The silver lining of COVID-19 was it acting as the much-needed catapult for businesses’ digital plans. Specifically, it gave IT teams the momentum needed in migrating to the cloud.

However, the unfortunate reality that’s become clear in 2021 is that when it comes to the cloud, this pace has been less of a cloud’s silver lining – and more of a dark shadow beneath.


“Through 2022, coping with technical debt accumulated during the pandemic will shadow 50% of CIOs, causing financial stress and inertial drag on IT agility”.


At CCL, we’re seeing rushed and simplified cloud migrations creating and accumulating (an unchecked) weight inside Kiwi businesses. This “weight” that holds back businesses from gaining resilience and digital momentum is known as technical debt.

Managing Technical Debt

It’s a common phrase in the world of IT. Put plainly, technical debt is the outcome of businesses taking IT short-cuts and then not managing the implications. The pandemic created a perfect storm for this.

The implications?

  • Unnecessary costs: Most rushed migrations to the cloud result in businesses paying too much for features and infrastructure they don’t need. The irony? Cloud has long been hailed as the solution to avoiding these kinds of problems!
  • Barriers to scale: Managing legacy software, poor quality/unmaintained systems and accumulating costs all stand in the way of businesses reliant on their Cloud capabilities to grow and adapt to change in times of need. 
  • Security holes: Too many businesses operate on an assumption that updating their systems and keeping everything “in the cloud” means they’re as secure as they need to be. Cybercrimes are on the rise in NZ, and half of Kiwi businesses acknowledge that their business is not prepared yet for an attack.
  • IT inertia: Implementing new digital solutions based on cloud data or infrastructure can be held up if your cloud setup is not fit for purpose. Equally, with more pressure on IT teams to “play catch up” – this takes time and resource away from them being able to develop new solutions.
  • Roadmap disruption. The accumulation of technical debt means digital investments get deterred from the work that will have the best outcome for customers or employees. Instead, spend continues to be directed “backward” – fixing problems.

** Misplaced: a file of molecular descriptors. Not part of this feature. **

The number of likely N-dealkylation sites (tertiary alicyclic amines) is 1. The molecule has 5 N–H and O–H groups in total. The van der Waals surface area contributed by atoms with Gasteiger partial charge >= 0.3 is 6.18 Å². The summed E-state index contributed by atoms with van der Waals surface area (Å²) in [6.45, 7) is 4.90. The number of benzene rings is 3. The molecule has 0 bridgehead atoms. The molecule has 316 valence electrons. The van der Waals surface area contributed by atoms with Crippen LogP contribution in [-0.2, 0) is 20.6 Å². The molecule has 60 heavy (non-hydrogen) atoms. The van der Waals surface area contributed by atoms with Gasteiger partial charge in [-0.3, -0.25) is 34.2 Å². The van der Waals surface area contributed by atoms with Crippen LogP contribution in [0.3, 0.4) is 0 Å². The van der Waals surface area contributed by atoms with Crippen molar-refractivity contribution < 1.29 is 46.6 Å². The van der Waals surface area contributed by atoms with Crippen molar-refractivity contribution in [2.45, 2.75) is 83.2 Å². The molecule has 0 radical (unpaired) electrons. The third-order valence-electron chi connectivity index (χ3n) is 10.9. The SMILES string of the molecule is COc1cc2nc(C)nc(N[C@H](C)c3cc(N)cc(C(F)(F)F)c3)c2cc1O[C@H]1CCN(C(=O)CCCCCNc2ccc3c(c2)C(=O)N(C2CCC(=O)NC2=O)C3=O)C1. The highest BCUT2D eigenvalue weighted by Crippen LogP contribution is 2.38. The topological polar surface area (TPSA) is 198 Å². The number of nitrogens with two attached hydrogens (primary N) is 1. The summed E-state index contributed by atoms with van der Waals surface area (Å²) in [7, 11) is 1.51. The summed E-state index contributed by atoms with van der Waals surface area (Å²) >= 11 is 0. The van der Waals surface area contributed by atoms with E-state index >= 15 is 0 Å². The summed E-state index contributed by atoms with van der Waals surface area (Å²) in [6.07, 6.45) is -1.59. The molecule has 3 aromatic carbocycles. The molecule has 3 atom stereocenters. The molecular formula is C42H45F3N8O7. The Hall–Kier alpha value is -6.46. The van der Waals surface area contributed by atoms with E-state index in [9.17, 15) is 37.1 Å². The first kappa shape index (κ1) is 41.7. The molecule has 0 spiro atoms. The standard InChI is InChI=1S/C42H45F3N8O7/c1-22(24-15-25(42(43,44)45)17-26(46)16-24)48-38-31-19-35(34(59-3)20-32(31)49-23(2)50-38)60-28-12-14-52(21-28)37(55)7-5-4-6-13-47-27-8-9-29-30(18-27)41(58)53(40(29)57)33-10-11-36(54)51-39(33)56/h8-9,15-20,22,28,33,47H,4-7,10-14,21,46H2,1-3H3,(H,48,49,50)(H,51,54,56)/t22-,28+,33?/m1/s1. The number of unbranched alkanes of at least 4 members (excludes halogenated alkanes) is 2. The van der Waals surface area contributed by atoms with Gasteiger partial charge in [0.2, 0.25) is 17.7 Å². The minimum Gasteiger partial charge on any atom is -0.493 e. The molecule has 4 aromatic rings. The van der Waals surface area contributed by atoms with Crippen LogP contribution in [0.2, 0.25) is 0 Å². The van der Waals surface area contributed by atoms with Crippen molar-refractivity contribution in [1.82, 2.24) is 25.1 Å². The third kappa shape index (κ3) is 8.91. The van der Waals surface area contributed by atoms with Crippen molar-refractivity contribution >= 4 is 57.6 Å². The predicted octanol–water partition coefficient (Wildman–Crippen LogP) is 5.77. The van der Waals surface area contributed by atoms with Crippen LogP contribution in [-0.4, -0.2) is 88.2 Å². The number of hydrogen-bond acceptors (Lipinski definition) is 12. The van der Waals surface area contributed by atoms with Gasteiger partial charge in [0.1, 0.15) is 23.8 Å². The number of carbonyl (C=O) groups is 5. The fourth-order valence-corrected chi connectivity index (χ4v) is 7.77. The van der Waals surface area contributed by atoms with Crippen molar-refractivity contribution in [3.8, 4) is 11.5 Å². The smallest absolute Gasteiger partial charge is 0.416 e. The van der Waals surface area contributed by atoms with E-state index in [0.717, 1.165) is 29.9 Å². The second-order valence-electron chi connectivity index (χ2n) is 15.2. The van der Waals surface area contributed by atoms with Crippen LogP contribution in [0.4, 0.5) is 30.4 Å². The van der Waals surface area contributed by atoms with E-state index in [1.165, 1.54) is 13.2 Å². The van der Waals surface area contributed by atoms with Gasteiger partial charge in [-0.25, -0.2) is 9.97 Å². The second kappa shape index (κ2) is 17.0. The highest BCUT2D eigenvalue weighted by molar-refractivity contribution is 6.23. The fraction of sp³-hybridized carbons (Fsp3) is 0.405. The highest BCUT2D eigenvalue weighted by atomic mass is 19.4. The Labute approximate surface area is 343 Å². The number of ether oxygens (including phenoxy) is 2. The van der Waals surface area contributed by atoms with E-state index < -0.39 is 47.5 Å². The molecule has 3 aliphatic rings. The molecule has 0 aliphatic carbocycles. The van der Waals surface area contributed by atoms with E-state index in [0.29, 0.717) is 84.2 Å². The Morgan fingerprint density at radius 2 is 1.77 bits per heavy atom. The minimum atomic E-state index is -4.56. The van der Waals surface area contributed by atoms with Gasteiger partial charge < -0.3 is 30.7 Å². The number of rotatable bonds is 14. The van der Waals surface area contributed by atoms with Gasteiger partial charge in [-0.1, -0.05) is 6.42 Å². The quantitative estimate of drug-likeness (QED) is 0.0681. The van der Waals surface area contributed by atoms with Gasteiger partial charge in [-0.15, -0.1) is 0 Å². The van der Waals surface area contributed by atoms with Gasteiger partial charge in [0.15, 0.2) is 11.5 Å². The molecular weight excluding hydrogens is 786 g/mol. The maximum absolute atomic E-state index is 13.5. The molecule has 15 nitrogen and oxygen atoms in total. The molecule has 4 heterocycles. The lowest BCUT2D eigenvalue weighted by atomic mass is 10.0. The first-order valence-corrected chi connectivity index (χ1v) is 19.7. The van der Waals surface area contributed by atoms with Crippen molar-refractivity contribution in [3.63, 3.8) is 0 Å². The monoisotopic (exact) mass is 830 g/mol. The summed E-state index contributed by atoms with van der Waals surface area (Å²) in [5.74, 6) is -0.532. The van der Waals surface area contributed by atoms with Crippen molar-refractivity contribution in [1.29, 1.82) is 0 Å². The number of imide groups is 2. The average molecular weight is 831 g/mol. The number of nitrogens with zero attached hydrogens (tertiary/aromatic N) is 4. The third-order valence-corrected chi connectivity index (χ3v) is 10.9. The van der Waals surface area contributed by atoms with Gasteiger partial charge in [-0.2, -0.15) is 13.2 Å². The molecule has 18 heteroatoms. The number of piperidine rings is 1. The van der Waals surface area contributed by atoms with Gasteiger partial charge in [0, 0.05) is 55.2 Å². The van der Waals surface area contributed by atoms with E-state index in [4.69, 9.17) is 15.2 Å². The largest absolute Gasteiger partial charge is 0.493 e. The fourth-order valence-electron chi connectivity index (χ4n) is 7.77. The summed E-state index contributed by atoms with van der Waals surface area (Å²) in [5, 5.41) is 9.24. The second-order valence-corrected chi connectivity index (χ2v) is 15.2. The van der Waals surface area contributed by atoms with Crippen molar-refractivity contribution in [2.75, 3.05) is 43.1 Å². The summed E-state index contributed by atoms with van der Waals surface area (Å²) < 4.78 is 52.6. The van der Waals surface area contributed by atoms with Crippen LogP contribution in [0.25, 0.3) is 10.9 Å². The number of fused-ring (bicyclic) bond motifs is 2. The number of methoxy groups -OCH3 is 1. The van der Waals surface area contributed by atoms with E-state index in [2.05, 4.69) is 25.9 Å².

In 2022, enterprises focused on digital resiliency will adapt to disruption and extend services to respond to new conditions 50% faster than ones fixated on restoring existing business/IT resiliency levels.


The Road Ahead

There is an opportunity ahead for organisations that quickly manage technical debt from cloud migrations. Here’s how progressive Kiwi businesses are getting started:

  1. Understand how responsive to change your business needs to be moving forward – and what future ambitions your team have for new cloud-based solutions. Alongside your digital roadmap, there needs to be a plan to identify, mitigate and avoid technical debt that could hamstring these initiatives.
  1. Ensure the resource invested in mitigating technical debt is used effectively by having a cloud expert conduct a health check on your set-up – and work with you to implement the plan to mitigate debt early (and quickly).

Why should managing cloud migration technical debt be a priority in 2021?

With the digital momentum gained in 2020, new capacity is available in digital roadmaps to experiment and implement new technologies this year. With Cloud migrations not yet in the rearview mirror – debt can be mitigated quickly – and have less of an impact down the line.

Leave behind limitations with a specialist implementation and health check of Azure’s hybrid cloud.